Species-Dependent Effects of the Urban Environment on Fatty Acid Composition and Oxidative Stress in Birds
Research output: Contribution to journal › Article
Ecological impacts of urbanization include the loss of biodiversity and changes in species composition and population densities. However, how the urban environment affects fundamental physiological parameters is largely unknown. Here, we investigated physiological components related to health and nutrition, namely, plasma fatty acids (FA) and lipid peroxidation at inter-habitat and interspecific levels. Specifically, we compared four passerine bird species—the great tit (Parus major), the blue tit (Cyanistes caeruleus), the house sparrow (Passer domesticus), and the tree sparrow (P. montanus)—from urban and rural environments. Significant interactions between species and habitat were revealed for the majority of the FAs. Interestingly, the observed inter-habitat variation in FAs was frequently in opposite directions when comparing species from the two families (tits, Paridae; sparrows, Passeridae). These patterns suggest that sparrows and tits feed on different food sources, or modulate their FA metabolism differently, across the urban-rural gradient. By using canonical discriminant analyses (CDA), we further demonstrated species-specific signals in FA composition, with misclassification of species being <1% within habitats and <7% between habitats. Finally, the urban-rural FA differences between species and families were manifested in two indices of health. Firstly, urban blue tits had a higher total ω-6/ω-3 polyunsaturated FA ratio than rural conspecifics, which is believed to increase inflammatory responses. Secondly, urban sparrows of both species showed higher lipid peroxidation indices (indicating a higher susceptibility to lipid peroxidation if exposed to pro-oxidants), and consequently, a higher level of lipid peroxidation compared to their rural conspecifics. Collectively, the species- and habitat-specific differences in plasma FA composition, which are linked to nutrition and metabolism, suggest that the urban environment affect tits and sparrows primarily via two different pathways—inflammation and oxidative stress, respectively,—with potential consequences for the health of urban populations.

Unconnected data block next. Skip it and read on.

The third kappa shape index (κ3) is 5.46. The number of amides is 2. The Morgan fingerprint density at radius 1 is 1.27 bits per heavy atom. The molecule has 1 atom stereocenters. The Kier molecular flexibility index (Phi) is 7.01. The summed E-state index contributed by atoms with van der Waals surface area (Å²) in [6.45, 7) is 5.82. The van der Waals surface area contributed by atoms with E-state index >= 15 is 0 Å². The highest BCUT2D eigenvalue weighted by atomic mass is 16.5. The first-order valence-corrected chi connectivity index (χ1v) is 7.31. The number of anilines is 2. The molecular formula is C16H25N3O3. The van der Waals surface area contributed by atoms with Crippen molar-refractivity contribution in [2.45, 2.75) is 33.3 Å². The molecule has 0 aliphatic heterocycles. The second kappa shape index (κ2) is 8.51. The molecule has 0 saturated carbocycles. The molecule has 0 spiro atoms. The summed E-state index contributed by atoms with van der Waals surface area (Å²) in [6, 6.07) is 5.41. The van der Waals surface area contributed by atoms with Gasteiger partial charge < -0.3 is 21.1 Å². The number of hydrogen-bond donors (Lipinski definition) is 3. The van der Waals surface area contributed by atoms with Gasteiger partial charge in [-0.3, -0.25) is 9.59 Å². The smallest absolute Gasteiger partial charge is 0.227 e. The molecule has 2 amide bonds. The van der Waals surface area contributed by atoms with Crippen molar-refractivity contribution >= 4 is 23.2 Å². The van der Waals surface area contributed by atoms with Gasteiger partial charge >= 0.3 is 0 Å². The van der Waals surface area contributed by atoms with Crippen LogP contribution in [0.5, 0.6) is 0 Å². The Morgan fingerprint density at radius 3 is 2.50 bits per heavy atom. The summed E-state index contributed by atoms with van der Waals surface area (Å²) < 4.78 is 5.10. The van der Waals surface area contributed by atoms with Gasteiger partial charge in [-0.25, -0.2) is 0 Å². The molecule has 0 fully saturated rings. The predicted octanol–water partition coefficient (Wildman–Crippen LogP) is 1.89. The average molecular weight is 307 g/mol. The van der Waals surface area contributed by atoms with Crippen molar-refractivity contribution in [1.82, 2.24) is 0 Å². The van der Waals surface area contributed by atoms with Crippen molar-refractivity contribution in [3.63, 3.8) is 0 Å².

|Research areas and keywords||
Subject classification (UKÄ) – MANDATORY
|Number of pages||13|
|Journal||Frontiers in Ecology and Evolution|
|Publication status||Published - 2017|